At the same time, rents decreased in August in border town Brownsville, TX (-2% y-o-y), Orange County’s Irvine, CA (-0.9% y-o-y), Norman, OK (-0.9% y-o-y), Baton Rouge, LA (-0.7%) and Dallas suburb Richardson, TX (-0.6%). Amarillo, TX, New Haven, CT, Baltimore, MD, Frisco, TX and Stamford, CT round up the 10 slowest growing rent prices in the U.S. in August.
MID-SIZE CITIES: Mesa and Tampa apartments see steepest rises in rents
Apartments in Mesa, AZ and Tampa, FL are seeing price increases above 6% in August. Rents in Mesa reached $965 per month, and in Tampa the average rent is $1,287. Sacramento, Pittsburgh, and Fresno wrap up the top 5, with annual price increases of above 5%.
At the other end of the chart are Wichita, KS, with rents decreasing by 0.8%, Lexington, KY, where prices for apartments moved by 1.1% in one year, Tulsa, OK, where rents changed by 1.3%, Virginia Beach, with prices up by only 1.4% and Albuquerque, NM, where rents saw a 1.7% uptick. The average rent in Lexington sits at $889 per month, in Virginia Beach it is slightly higher, at $1,169 per month, and in Albuquerque, it averages $852 per month.
SMALL CITIES: Rents in Midland and Odessa are over $300 per month more expensive than last year
The most fluctuating prices are in small cities at both ends of the list. The top 20 list of highest annual rent increases is dominated by small cities (17 out of 20). Midland and Odessa, however, stand out from the rest of them, with annual percentage increases of over 30%, which translate into an additional $300 or more per month to the average rent check. The region is economically centered around the shale/oil industry and it’s booming, and real estate prices are taking off as well.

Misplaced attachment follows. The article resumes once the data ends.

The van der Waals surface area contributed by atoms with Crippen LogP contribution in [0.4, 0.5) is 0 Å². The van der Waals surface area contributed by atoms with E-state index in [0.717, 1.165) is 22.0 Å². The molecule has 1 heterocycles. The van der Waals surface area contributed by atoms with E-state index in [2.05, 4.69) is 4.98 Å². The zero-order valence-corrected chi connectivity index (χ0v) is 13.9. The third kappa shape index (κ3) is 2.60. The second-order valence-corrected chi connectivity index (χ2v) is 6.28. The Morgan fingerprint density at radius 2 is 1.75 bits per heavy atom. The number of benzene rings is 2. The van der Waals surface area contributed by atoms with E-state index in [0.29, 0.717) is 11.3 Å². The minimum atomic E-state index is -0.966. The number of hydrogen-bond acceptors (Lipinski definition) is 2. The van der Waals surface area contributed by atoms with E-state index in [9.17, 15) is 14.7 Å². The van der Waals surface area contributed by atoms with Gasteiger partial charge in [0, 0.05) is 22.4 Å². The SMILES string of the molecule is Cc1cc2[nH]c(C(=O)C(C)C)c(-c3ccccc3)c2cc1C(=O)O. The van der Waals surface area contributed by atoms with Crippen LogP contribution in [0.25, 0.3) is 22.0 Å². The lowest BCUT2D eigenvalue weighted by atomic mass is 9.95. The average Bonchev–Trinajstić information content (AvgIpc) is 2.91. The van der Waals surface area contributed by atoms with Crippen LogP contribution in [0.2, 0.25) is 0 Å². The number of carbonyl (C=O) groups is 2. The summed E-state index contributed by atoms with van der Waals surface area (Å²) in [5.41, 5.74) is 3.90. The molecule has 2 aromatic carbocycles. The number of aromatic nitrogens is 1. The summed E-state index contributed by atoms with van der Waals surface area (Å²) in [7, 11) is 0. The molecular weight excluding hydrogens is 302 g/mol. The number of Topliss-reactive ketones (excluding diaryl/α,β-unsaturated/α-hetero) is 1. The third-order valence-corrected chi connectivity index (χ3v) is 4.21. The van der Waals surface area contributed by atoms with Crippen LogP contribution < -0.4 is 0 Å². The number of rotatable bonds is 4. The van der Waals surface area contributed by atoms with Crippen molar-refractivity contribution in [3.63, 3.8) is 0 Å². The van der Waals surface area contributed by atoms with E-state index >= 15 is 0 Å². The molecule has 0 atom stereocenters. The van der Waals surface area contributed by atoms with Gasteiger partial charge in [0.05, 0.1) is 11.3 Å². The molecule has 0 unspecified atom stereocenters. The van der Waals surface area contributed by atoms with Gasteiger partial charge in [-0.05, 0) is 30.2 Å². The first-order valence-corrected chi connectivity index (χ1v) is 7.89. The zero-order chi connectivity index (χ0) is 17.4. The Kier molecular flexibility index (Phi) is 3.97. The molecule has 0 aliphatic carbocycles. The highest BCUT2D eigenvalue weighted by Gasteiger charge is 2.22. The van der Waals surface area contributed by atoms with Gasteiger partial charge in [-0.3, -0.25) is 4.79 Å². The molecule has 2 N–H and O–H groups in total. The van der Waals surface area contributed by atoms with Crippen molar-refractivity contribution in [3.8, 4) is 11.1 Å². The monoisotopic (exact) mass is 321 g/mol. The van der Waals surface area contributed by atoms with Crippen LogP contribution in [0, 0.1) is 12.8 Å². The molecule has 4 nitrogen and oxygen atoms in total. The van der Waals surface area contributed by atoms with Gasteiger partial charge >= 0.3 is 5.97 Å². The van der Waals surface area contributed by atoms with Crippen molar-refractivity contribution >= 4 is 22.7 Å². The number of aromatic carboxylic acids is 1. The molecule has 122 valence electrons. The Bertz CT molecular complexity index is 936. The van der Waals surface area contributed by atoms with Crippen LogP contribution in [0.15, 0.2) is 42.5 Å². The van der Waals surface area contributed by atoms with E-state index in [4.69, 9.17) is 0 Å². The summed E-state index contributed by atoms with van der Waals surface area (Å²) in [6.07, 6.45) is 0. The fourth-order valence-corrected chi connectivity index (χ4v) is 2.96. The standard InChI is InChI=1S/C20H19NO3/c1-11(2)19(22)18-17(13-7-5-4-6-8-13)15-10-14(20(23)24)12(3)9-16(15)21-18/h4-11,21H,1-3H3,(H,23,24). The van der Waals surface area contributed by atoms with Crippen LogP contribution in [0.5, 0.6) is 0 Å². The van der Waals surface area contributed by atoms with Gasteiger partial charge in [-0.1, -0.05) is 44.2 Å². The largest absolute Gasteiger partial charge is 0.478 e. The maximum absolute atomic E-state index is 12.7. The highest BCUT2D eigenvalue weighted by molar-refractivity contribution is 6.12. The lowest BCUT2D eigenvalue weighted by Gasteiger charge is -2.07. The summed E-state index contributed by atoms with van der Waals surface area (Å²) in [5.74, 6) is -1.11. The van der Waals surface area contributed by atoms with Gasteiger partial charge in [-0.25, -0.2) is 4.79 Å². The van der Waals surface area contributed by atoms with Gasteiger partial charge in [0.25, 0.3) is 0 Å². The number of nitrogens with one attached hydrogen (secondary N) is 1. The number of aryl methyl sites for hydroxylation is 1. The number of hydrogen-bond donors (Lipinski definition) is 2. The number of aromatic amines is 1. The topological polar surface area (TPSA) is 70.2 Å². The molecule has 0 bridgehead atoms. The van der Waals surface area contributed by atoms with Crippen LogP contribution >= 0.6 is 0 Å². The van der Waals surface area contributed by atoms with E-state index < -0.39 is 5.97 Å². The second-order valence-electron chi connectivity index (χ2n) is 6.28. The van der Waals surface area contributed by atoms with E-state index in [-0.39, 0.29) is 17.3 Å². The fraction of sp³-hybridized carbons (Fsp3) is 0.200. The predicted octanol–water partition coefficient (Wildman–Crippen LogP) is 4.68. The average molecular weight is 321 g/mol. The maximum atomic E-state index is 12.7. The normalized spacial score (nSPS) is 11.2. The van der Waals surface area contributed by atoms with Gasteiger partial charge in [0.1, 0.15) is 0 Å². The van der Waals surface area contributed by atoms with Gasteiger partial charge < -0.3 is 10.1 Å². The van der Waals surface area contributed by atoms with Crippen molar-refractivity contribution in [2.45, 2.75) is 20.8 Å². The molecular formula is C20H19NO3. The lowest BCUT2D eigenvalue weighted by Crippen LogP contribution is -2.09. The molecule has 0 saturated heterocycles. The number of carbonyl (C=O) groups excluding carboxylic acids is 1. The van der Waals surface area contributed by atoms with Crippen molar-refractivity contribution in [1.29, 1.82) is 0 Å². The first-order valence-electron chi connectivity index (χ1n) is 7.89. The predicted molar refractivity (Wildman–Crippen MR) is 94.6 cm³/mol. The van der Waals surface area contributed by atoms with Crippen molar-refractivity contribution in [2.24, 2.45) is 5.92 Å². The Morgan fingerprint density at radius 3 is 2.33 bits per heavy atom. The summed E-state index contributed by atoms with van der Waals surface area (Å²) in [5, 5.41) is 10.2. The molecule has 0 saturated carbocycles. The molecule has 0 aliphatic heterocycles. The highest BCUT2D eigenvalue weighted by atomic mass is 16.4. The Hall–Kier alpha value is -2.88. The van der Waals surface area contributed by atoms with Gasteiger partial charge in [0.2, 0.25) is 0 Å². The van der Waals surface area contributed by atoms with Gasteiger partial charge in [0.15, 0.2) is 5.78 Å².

Small cities make up most of the bottom of the list, as well, in terms of slowest growing rents: Brownsville, TX, Irvine, CA, Norman, OK, Baton Rouge, LA, and Richardson, TX saw rents stagnate over the past year. Akron, OH, Thousand Oaks, CA, and McKinney, TX are in the same boat
In terms of absolute prices, the top cities with the 10 highest rents in the country remains unchanged. Manhattan is still the most expensive, with apartment rents at $4,119, San Francisco is second, with an average rent of $3,579, and Boston is third, with an average rent of $3,388. San Mateo, CA and Cambridge, MA also have an average rent above $3,000 per month. The cheapest rents of the 252 cities surveyed are in Wichita, Brownsville, and Tulsa, all below $700 per month.
According to RentCafe, much of the change in rent prices we see this year is driven by how much demand there is in a specific area and what that area does to deal with it. However, the underlying factors are more complex. The housing market continues to change as a result of the 2007 subprime crisis, according to Doug Ressler, Director of Business Intelligence at Yardi Matrix. Furthermore, markets are undergoing a significant change driven by dramatically different demographic trends. Trends vary by market and will be impacted by population aging, population growth, immigration and home ownership trends, says Ressler.
Naturally, they will also be impacted by the state of the economy, the Fed’s monetary policy and the level of the capital markets.
However, should the current rental surge continue, the Fed will have no choice but to hike rates far higher than the general market consensus expects, especially following Powell’s “dovish” Jackson Hole speech.